The Board of Directors of the Cow Palace welcomed Lori Marshall into the role of Chief Executive Officer on April 1, 2016. Her role at the historic Bay Area venue began as the Deputy Manager in July 2015, but was quickly promoted to the role of CEO when Ken Alstott, (Cow Palace CEO from April 1, 2013 – March 31, 2016), announced his retirement.
Marshall is the first woman in the 75-year history of the Cow Palace to lead the organization, and is responsible for managing the physical and fiscal over site of the facility in addition to putting on the annual signature event, the Grand National Livestock Expo, Horse Show and Rodeo.
The venue has a historic presence in the Bay Area, with concerts that featured legendary headliners like The Beatles, Elvis Presley, and Prince; and serves as a space for various expositions, consumer and trade shows, sporting events, as well as a variety of community, religious and charitable events.
“I’m excited to lead the Cow Palace as a premier destination for events in the Bay Area, and continue the tradition of producing the Grand National Livestock Expo, Horse Show, and Rodeo, for many years to come” said Marshall. The Cow Palace has a rich history after 75 years in the Bay Area community and I’m honored to be part of that. As a 4-H member in my youth, I used to show animals at the Junior Grand National Livestock Show, so to come back in this role is truly a full circle moment.”
Lori comes to the Cow Palace with a degree in Animal Science from Cal Poly, San Luis Obispo and decades of event and facility management experience. Lori grew up in Brentwood and worked for 25 years at the Contra Costa County Fair in various positions, with her last seven years as CEO.
She has served in a variety of roles within industry associations such as Western Fairs Association, International Assn. of Fairs & Expositions, and California Fairs Service Authority, in addition to participating on boards of numerous civic organizations such as the Antioch Chamber of Commerce, Knightsen School Site Council and the Contra Costa Winegrowers Association.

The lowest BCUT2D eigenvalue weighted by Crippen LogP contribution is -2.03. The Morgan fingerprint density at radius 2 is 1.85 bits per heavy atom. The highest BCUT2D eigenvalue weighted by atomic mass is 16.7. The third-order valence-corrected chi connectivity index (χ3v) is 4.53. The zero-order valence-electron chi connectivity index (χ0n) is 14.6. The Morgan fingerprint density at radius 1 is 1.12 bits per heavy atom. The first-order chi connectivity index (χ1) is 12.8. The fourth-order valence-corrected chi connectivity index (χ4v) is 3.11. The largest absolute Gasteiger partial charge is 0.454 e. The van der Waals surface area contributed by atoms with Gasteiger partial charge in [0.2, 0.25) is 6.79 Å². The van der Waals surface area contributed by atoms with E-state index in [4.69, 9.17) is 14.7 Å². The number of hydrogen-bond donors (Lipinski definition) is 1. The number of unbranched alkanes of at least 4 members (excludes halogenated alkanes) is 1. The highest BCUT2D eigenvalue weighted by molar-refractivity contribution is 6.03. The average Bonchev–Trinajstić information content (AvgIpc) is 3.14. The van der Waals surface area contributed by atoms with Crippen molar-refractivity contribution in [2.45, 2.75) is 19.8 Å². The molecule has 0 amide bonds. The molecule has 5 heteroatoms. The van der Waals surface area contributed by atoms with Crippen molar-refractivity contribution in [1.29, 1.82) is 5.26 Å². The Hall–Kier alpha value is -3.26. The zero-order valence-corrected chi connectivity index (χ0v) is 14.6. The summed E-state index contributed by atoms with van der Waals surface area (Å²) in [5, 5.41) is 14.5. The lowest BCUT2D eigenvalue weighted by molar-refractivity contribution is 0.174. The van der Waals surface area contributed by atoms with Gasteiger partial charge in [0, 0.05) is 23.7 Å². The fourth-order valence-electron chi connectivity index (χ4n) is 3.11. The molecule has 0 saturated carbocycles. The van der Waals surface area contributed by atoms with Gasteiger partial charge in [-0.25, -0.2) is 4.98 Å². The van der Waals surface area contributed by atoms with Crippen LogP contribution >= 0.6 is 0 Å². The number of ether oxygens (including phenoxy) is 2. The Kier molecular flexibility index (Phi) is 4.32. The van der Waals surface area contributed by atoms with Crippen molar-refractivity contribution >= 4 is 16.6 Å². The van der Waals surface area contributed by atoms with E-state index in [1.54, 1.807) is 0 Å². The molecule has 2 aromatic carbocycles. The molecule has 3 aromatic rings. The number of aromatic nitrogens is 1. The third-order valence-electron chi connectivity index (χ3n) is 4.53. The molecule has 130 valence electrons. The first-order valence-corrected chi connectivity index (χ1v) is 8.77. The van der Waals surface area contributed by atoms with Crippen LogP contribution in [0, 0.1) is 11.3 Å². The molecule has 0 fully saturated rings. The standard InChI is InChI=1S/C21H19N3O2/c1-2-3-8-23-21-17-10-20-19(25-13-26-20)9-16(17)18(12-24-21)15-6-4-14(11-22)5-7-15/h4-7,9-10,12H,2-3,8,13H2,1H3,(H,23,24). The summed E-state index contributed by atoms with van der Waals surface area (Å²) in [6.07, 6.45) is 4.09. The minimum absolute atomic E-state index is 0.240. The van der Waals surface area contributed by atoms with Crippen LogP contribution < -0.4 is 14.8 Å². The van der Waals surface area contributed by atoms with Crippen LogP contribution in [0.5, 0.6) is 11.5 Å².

ABOUT THE COW PALACE – The Cow Palace promotes and showcases a variety of entertainment and events to serve the needs and reflect the cultural diversity of the community. Annually they conduct a unique event, ‘The Grand National Livestock Expo, Horse Show, & Rodeo’, and continues to encourage youth participation in the agricultural industry. The organization provides a well-managed, year round multi use facility for the use and enjoyment of the Bay Area and surrounding communities. The Cow Palace is located at 2600 Geneva Avenue, in Daly City. For more information visit www.cowpalace.com.Read More
Watch the candidate forums for the various election campaigns in Contra Costa County on Contra Costa TV’s (CCTV) CountyNet channel or via their website at www.co.contra-costa.ca.us/142/Contra-Costa-Television-CCTV. CCTV is available to subscribers of AT&T U-verse on Channel 99, to Comcast subscribers on Channel 27 and to Wave (formerly Astound) subscribers on Channel 32.
Monday, May 2
8:00 PM Election Preview 2016 Supervisorial District 3
9:00 PM Election Preview 2016 Assembly 16
9:30 PM Election Preview 2016 State Senate 7
10:00 PM Election Preview 2016 US Rep. 11
Tuesday, May 3
7:00 PM Election Preview 2016 Supervisorial District 5
8:00 PM Election Preview 2016 Assembly 14
8:30 PM Election Preview 2016 State Senate 3
9:00 PM Election Preview 2016 US Representative District 5
9:30 PM Election Preview 2016 State Senate 9